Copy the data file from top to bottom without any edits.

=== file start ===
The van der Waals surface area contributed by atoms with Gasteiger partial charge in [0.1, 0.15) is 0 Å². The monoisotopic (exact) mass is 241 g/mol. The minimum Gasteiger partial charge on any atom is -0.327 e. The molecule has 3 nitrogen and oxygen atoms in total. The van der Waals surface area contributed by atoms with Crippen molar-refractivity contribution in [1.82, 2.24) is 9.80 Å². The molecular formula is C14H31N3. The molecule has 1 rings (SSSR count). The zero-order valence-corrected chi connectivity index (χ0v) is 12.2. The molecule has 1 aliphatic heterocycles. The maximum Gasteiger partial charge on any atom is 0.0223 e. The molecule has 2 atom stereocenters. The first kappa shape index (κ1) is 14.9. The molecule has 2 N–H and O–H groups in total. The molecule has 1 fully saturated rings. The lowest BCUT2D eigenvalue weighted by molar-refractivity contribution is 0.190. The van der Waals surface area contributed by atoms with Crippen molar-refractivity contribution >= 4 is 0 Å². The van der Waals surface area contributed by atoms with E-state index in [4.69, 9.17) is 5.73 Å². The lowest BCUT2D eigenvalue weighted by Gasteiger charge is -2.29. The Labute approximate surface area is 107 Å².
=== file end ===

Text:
The van der Waals surface area contributed by atoms with Gasteiger partial charge in [0.1, 0.15) is 0 Å². The monoisotopic (exact) mass is 241 g/mol. The minimum Gasteiger partial charge on any atom is -0.327 e. The molecule has 3 nitrogen and oxygen atoms in total. The van der Waals surface area contributed by atoms with Crippen molar-refractivity contribution in [1.82, 2.24) is 9.80 Å². The molecular formula is C14H31N3. The molecule has 1 rings (SSSR count). The zero-order valence-corrected chi connectivity index (χ0v) is 12.2. The molecule has 1 aliphatic heterocycles. The maximum Gasteiger partial charge on any atom is 0.0223 e. The molecule has 2 atom stereocenters. The first kappa shape index (κ1) is 14.9. The molecule has 2 N–H and O–H groups in total. The molecule has 1 fully saturated rings. The lowest BCUT2D eigenvalue weighted by molar-refractivity contribution is 0.190. The van der Waals surface area contributed by atoms with Crippen molar-refractivity contribution >= 4 is 0 Å². The van der Waals surface area contributed by atoms with E-state index in [4.69, 9.17) is 5.73 Å². The lowest BCUT2D eigenvalue weighted by Gasteiger charge is -2.29. The Labute approximate surface area is 107 Å².